Published: May 2010
Master pages provide the look and feel and standard behavior that you want for all of the pages in your site. Together with content pages, they produce output that combines the layout of the master page with content from the content page.
Because Microsoft SharePoint Foundation is built on top of Microsoft ASP.NET, it supports master pages for defining elements that are common to all pages. You can specify all of the shared elements of your site in the master page or pages, and add page-specific elements to content pages.
Master pages are a feature of ASP.NET. For more information about working with ASP.NET master pages, see ASP.NET Master Pages Overview .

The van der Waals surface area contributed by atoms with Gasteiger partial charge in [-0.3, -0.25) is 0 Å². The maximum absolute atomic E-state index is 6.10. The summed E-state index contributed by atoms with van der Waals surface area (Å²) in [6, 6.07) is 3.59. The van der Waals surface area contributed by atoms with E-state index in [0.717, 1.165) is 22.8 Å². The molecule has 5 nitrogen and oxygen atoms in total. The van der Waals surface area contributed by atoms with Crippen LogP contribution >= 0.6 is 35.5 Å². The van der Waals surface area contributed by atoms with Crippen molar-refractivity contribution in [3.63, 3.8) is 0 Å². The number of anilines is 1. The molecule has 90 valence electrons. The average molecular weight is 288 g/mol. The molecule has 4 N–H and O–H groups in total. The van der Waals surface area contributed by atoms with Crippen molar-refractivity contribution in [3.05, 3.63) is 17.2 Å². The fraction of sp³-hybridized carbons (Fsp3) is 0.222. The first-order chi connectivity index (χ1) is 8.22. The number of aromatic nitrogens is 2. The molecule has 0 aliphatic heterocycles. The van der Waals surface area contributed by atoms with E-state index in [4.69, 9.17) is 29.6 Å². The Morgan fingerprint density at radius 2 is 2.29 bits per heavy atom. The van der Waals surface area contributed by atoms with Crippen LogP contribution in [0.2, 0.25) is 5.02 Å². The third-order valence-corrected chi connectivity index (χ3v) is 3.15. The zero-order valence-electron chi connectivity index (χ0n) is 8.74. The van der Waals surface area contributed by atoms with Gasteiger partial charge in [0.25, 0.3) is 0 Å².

Using master pages allows you to make the following changes in a single location:
A better editing experience for Microsoft SharePoint Foundation pages
Developers can better use their time and resources by making design changes in one place and the changes will be reflected in all pages that use the master page.
User interface reuse
Users can easily create a page with the SharePoint Foundation look and feel. By referencing the default master page, a page that is based on it gets the Microsoft SharePoint Foundation look and feel and also picks up any updates to the master page.
More consistent pages and a better end-user experience
Because all pages that are associated with a master page have the same consistent look and feel, end users can browse from a core Microsoft SharePoint Foundation page to a page added by a third-party solution or to a page that has been customized by the Web designer, and not notice a difference in the way the site looks or in how its controls work.